NSG 9 badge

Fw 190s of III./KG 51: October/November 1944





Reason unserviceable (date)

Fw 190 G-3


red 5

45% damaged in crash on landing area, Bonn-Hangelar (11 Oct).

Fw 190 G-3


red 10

30% damaged in crash on landing area, Bonn-Hangelar (11 Oct).


Fw 190 G-3


green 5

Engine[?] trouble (17 Nov).


A signal on 22 October 1944 had reported that "green 5" was Major Kurt Dahlmann's aircraft.


Fw 190 G-3


white 4

Alteration (13–16 Nov), trimming indicator (17 Nov).


This aircraft was destroyed during an operational flight by a fighter (possibly the Tempest of F/L Hibbert of No. 274 Squadron) on 1 February 1945; its pilot Ofhr. Erwin Janz was killed.


Fw 190 F-8


white 11

Change over pump stop (17 Nov).

Fw 190 F-8


red 5

Bonding (13 Nov).


This 2. Staffel machine was 25% damaged at Soesterberg, Holland on 14 February 1945, due to pilot error.


Fw 190 F-8


red 9

Undercarriage, change of engine (16 Nov).

Fw 190 F-8


red 12

Alteration (14 Nov).





New to strength (date)




"Can be fetched in Giessen" (14 Nov).


Possibly Fw 190 F-8 WNr. 584077.


Fw 190 G-3



Acceptance test (17 Nov).


Possibly WNr. 160237, red 4: 100% damaged at Bonn-Hangelar on 14 February 1945 (non-operational flight); its pilot Ofw. Heinz Kollmann was killed.



On the evening of 1 November 1944, III./KG 51 was at Bonn-Hangelar with 37 (35) Focke-Wulf 190s.

At 22.30 hours on the 9th, Gefechtsverband Hallensleben warned its subordinated units to expect the codeword AZIMUTH. Everything was to be got ready and the men allowed to sleep but the time for issuing the codeword would depend on the weather and the military situation.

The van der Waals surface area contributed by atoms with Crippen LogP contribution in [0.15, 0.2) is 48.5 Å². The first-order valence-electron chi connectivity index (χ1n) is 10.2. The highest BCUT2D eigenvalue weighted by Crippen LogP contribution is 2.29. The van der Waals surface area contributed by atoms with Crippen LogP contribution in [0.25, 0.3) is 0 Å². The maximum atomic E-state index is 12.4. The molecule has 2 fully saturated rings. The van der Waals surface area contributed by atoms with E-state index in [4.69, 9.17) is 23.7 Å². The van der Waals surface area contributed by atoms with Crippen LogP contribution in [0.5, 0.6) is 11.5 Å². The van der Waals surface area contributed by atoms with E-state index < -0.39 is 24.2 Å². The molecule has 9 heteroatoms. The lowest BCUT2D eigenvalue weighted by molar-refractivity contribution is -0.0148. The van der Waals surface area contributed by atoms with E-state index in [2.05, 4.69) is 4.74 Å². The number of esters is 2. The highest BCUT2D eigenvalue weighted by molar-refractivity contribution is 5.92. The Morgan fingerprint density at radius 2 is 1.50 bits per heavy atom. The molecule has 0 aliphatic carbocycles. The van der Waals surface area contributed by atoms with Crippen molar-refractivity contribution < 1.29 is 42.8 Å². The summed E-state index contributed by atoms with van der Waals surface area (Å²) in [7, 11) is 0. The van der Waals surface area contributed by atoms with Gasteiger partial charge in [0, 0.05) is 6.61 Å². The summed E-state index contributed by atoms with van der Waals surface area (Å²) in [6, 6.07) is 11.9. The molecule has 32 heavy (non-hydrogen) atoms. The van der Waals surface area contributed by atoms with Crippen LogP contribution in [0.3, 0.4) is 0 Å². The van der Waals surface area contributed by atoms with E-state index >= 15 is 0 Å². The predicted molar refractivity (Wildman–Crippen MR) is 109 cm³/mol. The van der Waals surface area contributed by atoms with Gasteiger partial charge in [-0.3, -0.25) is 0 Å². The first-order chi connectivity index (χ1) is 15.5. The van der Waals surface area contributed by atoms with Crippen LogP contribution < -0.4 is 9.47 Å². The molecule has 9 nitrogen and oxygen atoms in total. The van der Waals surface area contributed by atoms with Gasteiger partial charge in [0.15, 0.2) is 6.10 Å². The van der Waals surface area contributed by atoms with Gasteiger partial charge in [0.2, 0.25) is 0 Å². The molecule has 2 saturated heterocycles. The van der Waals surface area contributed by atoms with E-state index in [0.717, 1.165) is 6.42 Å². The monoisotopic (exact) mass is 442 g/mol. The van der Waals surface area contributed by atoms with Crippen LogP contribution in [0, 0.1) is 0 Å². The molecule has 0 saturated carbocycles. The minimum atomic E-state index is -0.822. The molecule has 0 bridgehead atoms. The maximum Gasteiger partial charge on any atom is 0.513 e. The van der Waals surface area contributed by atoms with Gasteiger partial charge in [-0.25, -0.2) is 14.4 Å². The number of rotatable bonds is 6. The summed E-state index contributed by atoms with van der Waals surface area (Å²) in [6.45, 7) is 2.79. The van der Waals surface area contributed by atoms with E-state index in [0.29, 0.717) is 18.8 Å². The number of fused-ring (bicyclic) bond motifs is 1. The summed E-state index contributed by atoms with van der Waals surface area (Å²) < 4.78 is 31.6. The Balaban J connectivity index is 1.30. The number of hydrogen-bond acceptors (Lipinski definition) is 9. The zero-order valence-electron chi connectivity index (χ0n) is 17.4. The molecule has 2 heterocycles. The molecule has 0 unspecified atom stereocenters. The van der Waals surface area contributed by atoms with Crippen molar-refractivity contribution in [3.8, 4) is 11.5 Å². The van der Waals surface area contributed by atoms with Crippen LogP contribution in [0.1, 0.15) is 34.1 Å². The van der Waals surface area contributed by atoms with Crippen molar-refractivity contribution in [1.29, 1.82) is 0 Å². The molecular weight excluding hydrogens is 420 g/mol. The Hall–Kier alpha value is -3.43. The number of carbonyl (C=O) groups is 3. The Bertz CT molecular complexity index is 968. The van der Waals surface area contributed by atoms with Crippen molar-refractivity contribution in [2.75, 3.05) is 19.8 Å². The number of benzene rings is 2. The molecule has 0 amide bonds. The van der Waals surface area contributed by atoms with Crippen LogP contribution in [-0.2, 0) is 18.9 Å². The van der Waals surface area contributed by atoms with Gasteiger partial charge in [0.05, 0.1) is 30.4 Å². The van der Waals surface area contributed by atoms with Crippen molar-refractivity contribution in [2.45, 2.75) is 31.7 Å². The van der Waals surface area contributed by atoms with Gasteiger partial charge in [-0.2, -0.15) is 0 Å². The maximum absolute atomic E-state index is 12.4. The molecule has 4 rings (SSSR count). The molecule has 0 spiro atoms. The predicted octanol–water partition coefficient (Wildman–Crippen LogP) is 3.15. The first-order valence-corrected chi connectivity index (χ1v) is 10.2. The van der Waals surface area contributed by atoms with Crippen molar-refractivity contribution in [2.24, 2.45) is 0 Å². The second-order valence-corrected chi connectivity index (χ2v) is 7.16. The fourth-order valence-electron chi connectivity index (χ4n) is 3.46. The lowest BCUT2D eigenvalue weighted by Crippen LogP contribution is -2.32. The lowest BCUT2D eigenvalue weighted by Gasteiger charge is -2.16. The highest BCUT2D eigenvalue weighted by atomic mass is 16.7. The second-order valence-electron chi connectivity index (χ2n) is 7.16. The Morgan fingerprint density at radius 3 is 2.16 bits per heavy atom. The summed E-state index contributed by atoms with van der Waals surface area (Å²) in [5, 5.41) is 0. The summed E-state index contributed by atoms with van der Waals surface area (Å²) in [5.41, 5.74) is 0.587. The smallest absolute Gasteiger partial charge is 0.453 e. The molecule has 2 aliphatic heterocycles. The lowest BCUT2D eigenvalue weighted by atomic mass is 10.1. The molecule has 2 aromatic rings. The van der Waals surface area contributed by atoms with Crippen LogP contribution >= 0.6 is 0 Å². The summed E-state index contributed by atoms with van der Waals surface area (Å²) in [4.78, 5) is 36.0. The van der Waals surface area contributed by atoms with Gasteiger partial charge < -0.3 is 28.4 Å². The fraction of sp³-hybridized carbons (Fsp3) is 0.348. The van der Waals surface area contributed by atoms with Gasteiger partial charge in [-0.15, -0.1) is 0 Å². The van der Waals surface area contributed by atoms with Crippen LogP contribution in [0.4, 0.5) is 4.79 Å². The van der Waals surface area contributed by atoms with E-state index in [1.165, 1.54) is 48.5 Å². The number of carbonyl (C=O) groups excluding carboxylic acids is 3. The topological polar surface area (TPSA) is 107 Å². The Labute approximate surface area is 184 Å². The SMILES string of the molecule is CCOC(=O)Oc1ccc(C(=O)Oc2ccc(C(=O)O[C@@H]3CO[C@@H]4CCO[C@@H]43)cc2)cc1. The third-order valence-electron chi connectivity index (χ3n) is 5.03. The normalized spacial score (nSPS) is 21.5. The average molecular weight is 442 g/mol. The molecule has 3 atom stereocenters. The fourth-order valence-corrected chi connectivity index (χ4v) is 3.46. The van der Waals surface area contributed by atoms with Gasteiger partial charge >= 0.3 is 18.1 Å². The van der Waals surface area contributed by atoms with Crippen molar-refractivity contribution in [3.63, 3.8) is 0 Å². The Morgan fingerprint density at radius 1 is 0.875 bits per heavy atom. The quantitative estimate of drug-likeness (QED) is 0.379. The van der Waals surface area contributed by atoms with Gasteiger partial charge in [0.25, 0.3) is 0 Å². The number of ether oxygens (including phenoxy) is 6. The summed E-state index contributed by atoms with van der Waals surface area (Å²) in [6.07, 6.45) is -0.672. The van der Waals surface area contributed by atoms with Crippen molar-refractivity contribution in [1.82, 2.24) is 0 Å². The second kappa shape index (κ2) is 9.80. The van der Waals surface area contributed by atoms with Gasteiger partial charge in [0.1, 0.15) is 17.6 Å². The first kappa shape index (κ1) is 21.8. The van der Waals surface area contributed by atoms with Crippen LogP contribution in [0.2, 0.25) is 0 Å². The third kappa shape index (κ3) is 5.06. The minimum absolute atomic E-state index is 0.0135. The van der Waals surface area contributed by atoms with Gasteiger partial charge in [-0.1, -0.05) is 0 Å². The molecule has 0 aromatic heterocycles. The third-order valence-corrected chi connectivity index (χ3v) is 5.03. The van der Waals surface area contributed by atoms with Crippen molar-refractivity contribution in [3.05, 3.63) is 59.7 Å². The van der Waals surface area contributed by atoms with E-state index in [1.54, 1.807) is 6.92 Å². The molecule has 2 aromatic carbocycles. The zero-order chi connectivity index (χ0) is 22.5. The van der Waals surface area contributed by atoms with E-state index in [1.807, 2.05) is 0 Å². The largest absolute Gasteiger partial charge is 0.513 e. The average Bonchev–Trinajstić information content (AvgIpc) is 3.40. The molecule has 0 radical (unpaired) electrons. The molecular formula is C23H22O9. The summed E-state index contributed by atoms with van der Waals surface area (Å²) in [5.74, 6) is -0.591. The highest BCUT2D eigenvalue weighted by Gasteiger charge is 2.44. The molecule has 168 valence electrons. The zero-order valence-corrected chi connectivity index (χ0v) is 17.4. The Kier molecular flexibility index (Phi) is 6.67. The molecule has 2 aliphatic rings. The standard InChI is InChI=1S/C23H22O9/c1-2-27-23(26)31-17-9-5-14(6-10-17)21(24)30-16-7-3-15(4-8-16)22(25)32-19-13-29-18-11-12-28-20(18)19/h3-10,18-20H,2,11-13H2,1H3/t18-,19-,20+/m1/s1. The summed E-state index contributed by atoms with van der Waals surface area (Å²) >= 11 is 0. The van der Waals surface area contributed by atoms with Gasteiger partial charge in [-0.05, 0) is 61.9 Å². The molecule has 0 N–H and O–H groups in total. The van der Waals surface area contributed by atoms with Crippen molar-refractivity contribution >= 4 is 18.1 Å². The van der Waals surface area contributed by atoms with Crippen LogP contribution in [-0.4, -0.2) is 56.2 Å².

In fact the word was given only half an hour later, at least as far as III./KG 51 was concerned. Elements going by road and detachments of all formations were to move as soon as possible that night. The Gruppe's flying elements were to arrive at their new airfield at dawn on the 10th if at all possible. At this point, Allied Intelligence had no idea where they were going but a signal on the 12th from an "Advanced Signals Detachment" of III./KG 51 reported a move of W/T and construction personnel with heavy equipment to Germersheim. Another message indicated that NSG 1 had gone to Kirrlach, about 13 km to the east. Gefechtsverband Hallensleben was operating in support of Army Group G for the time being.

At 17.15 hours on the 10th, III./KG 51 reported a strength of 9 (8) Fw 190 G-3 and 8 (6) Fw 190 F-8 at Hangelar, suggesting that about 20 of the Gruppe's aircraft had moved south.

At 23.00 hours next day, Hangelar reported that 16 (13) Fw 190s of III./KG 51 were on the airfield and these figures were unchanged both on the 12th and the 16th.

On the afternoon of the 16th, orders went out to NSG 1, NSG 2 and III./KG 51 to transfer immediately to their former bases. This could be carried out by night or by day using cloud cover but they must be ready to operate again on the 17th. A reference in a postwar memoir of NSG 2 (Bundesarchiv RL10/507) to 14 days' operations in the Strasbourg/Vosges region probably relates to AZIMUTH although it overstates the duration of the deployment.

By the evening of the 18th Hangelar recorded 37 Fw 190s present, of which 7 were unserviceable. The following evening, the figure was 36 with 9 unserviceable.

By the 19th, the Gruppe had been redesignated as NSG 20 (although this does not appear to have changed the type of missions it flew) and at 22.00 hours on the 21st there were no fewer than 42 Fw 190s of NSG 20 at Hangelar, 17 of them unserviceable.

Information from a succession of salvage and serviceability reports deciphered by the British Government Code and Cipher School.

The first two aircraft were included in a report from Airfield Region Command 4/VI to the Luftgau Engineer.

Allied analysts noted that the other reports appeared to be from a detachment (Kommando?) of III./KG 51 to the Gruppe. The unit had been temporarily divided at this point between Bonn-Hangelar and Germersheim, around 200 km to the south.

All times are GMT.